Lockport residents continue waiting for Eighteenmile Creek cleanup plan
The Environmental Protection Agency outlined its plans to clean up a heavily polluted creek at a public meeting in Lockport on Tuesday. But some residents in the western New York community are concerned that the plans won’t happen fast enough, with an official decision not scheduled until the end of September.
Eighteenmile Creek is a 15-mile waterway that runs into Lake Ontario, and has been designated an area of concern by the agency because of its history as an industrial discharge outlet. Residents have been urging the EPA to come up with a rapid cleanup plan to deal with PCBs, lead, mercury and other contamination.EPA officials outlined details of a three-phase plan that includes permanently relocating five residents, demolishing their homes, and excavating the creek.
James Stiles and his family live on Water Street and are among five families who expect to be relocated under the EPA’s plans. He says he hasn’t been told when the move would happen or how much the EPA would pay for his home.
“It’s not really a dollar amount, it’s a location and being comfortable," Stiles said. "I mean where I was wasn’t a mansion or anything, but it was a nice quiet street with a nice little creek behind there. Sixty years of pollution and now were just in a bad situation, a bad spot. They said there is a plan. They’re not just going to write us a check and walk away, so they’re going to try to find something within our means, I believe, and make sure that we're going to be able to sustain a good living wherever we're at.”
The plan would also see the affected homes demolished. The EPA’s Mike Basile says there’s already been some remediation with six inches of clean top soil dumped onto contaminated ground at the site.
“We’re proposing to spend about $875,000 to demolish the former Flintkote site on Mill Street, and we would then be able to test underneath the concrete flooring of the building to determine if in fact there is any contamination under the flooring of the building,” Basile said.
Basile says if the plans are approved, the EPA would hire an agency to help residents find a new home and get resettled. The U.S. Army Corps of Engineers is one possibility.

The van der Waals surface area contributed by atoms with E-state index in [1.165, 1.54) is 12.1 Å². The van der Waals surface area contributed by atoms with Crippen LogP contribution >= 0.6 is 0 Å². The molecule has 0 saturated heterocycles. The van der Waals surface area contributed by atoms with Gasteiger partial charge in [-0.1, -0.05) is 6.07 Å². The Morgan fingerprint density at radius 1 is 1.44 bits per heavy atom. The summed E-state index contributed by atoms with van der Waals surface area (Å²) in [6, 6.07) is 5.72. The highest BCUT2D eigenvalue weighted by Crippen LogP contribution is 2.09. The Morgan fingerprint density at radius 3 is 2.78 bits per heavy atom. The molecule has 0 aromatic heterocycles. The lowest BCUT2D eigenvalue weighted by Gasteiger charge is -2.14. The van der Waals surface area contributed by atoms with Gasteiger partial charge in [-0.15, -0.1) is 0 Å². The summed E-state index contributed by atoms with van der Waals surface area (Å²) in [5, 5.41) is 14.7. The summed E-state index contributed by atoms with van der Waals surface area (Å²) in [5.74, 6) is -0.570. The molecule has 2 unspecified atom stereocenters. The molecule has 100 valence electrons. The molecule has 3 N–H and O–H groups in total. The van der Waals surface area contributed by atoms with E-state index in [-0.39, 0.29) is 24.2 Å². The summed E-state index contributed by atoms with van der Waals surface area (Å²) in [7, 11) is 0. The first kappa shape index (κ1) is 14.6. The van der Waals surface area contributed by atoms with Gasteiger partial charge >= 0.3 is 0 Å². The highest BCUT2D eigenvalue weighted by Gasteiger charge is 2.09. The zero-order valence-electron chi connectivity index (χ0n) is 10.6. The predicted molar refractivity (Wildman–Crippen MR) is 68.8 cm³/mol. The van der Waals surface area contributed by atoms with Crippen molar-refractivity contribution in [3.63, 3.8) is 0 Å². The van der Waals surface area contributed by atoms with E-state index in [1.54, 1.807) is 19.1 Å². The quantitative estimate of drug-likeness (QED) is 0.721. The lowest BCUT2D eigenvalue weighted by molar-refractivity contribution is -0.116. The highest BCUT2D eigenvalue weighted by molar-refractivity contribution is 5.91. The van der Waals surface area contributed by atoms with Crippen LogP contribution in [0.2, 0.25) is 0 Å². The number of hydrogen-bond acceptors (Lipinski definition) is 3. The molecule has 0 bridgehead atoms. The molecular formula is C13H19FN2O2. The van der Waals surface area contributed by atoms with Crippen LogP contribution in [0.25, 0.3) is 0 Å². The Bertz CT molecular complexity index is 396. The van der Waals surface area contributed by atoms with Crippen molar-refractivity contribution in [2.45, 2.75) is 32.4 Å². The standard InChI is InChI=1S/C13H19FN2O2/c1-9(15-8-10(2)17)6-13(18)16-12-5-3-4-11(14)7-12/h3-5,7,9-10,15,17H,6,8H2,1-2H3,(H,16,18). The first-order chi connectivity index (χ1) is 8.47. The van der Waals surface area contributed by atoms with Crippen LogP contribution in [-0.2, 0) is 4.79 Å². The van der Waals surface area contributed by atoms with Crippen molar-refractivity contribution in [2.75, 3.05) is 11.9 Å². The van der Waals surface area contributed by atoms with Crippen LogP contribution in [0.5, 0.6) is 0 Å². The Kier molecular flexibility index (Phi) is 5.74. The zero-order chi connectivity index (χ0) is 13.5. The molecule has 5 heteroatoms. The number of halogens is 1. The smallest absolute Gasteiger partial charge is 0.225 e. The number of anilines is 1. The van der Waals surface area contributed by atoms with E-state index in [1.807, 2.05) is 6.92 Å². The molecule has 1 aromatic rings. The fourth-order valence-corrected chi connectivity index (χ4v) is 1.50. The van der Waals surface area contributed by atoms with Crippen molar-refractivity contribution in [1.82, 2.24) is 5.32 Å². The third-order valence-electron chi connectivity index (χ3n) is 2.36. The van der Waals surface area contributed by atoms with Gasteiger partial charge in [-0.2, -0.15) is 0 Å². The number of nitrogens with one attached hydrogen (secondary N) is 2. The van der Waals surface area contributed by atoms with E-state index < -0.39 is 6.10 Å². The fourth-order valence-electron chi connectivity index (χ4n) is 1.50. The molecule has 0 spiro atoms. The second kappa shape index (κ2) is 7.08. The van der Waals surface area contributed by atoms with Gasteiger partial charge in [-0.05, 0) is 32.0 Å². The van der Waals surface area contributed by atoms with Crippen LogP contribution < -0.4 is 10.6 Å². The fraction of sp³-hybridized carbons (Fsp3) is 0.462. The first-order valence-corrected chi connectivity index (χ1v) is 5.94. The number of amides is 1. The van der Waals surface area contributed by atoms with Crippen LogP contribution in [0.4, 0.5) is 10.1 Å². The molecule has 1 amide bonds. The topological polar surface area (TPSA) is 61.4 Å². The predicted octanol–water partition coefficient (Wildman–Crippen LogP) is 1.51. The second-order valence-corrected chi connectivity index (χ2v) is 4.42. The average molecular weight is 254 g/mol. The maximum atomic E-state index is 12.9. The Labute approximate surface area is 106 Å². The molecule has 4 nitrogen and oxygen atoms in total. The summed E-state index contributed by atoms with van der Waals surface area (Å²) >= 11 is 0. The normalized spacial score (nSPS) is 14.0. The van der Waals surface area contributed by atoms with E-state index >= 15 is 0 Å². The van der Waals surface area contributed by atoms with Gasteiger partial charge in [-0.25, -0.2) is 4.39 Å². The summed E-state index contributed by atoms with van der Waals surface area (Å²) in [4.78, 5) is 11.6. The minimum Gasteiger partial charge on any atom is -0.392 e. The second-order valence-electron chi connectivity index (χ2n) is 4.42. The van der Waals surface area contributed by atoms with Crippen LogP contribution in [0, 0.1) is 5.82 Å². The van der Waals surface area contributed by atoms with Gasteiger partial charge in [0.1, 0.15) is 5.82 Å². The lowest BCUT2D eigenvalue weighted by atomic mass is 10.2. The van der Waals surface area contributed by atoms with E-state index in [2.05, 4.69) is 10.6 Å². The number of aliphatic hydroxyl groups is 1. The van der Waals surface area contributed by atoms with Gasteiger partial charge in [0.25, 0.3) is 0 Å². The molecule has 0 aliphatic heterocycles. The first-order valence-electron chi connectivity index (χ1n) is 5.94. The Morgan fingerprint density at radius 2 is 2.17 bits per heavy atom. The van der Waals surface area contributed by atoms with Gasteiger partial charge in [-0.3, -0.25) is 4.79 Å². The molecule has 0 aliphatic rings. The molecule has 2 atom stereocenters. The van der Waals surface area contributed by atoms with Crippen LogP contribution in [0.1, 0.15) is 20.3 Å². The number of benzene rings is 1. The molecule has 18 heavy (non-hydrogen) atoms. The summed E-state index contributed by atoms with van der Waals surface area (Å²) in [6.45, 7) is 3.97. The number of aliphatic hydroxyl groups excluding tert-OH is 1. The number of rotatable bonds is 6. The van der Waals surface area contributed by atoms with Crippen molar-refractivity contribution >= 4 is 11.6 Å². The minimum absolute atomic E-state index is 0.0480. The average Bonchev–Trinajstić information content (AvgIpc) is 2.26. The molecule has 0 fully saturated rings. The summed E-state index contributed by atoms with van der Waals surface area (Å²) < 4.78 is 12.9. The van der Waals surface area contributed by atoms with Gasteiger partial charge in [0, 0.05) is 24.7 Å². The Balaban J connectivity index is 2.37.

“So, probably sometime in early 2014 hopefully we’ll have an agency on board that will begin to communicate and dialog with these five families,” Basile said.
James Stiles is pleased with the EPA’s cleanup plan and relocation, but he says as long as they stay living near the creek his family worries about the health of his three-year-old son.
“Right now his play space is confined to the house, and it drives us crazy," Stiles said. "But we love him and we’re just hoping for the best, as long as he’s healthy, we’re all healthy. Get us out of there, and put us where we need to be and I will be happy and content."
Other residents in the community had similar concerns.
"I just wish that is could move faster, but I understand the industrial northeast corridor in the United States. There was a lot of manufacturing everywhere and there is lot and lots of problems, Love Canal, etcetera,” Lockport resident Pat Schrader said.
He says he’s worried that relocated residents might suffer from health issues in the future. He’s also hoping for a commitment from the EPA to pay related medical expenses. During the meeting many other residents who live on streets surrounding the creek expressed concern about their property also being contaminated.
Mike Basile of the EPA says they’re continuing to weigh the risks to the community.
“We’re going to undertake a very structured sampling plan and it’s going to be based on what’s nearby, the topography, and geography of the area, and as we embark and go upriver we will be looking at a variety of different red flags. If it’s bad news then we will probably come up with a plan on how to remediate,” Basile said.
The EPA is still taking public comments until August 26 before signing off on the final plan.